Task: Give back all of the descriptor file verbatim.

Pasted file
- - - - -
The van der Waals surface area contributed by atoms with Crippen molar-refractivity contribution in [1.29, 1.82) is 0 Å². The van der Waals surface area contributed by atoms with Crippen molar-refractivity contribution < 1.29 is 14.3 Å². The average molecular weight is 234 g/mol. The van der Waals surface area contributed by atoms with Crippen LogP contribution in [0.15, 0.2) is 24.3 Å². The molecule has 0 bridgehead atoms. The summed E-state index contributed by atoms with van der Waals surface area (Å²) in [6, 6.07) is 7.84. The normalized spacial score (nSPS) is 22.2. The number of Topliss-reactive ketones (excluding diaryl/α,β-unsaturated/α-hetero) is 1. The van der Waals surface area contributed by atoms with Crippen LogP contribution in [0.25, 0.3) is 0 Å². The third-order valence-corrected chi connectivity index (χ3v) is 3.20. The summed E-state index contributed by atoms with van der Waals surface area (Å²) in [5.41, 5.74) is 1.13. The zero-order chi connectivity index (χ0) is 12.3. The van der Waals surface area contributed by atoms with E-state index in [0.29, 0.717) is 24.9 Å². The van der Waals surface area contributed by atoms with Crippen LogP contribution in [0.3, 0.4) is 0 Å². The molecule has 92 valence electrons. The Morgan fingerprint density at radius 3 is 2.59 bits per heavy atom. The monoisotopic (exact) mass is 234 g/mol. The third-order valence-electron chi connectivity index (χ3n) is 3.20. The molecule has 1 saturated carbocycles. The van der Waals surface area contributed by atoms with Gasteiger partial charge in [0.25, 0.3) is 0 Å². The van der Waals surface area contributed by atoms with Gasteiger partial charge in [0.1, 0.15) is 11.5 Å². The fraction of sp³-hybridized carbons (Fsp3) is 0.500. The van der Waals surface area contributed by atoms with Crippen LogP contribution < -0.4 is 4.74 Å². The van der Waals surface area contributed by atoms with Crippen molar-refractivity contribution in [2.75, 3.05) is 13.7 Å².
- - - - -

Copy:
The van der Waals surface area contributed by atoms with Crippen molar-refractivity contribution in [1.29, 1.82) is 0 Å². The van der Waals surface area contributed by atoms with Crippen molar-refractivity contribution < 1.29 is 14.3 Å². The average molecular weight is 234 g/mol. The van der Waals surface area contributed by atoms with Crippen LogP contribution in [0.15, 0.2) is 24.3 Å². The molecule has 0 bridgehead atoms. The summed E-state index contributed by atoms with van der Waals surface area (Å²) in [6, 6.07) is 7.84. The normalized spacial score (nSPS) is 22.2. The number of Topliss-reactive ketones (excluding diaryl/α,β-unsaturated/α-hetero) is 1. The van der Waals surface area contributed by atoms with Crippen LogP contribution in [0.25, 0.3) is 0 Å². The third-order valence-corrected chi connectivity index (χ3v) is 3.20. The summed E-state index contributed by atoms with van der Waals surface area (Å²) in [5.41, 5.74) is 1.13. The zero-order chi connectivity index (χ0) is 12.3. The van der Waals surface area contributed by atoms with E-state index in [0.29, 0.717) is 24.9 Å². The van der Waals surface area contributed by atoms with Crippen LogP contribution in [0.3, 0.4) is 0 Å². The molecule has 92 valence electrons. The Morgan fingerprint density at radius 3 is 2.59 bits per heavy atom. The monoisotopic (exact) mass is 234 g/mol. The third-order valence-electron chi connectivity index (χ3n) is 3.20. The molecule has 1 saturated carbocycles. The van der Waals surface area contributed by atoms with Gasteiger partial charge in [0.25, 0.3) is 0 Å². The van der Waals surface area contributed by atoms with Gasteiger partial charge in [0.1, 0.15) is 11.5 Å². The fraction of sp³-hybridized carbons (Fsp3) is 0.500. The van der Waals surface area contributed by atoms with Crippen LogP contribution < -0.4 is 4.74 Å². The van der Waals surface area contributed by atoms with Crippen molar-refractivity contribution in [2.75, 3.05) is 13.7 Å².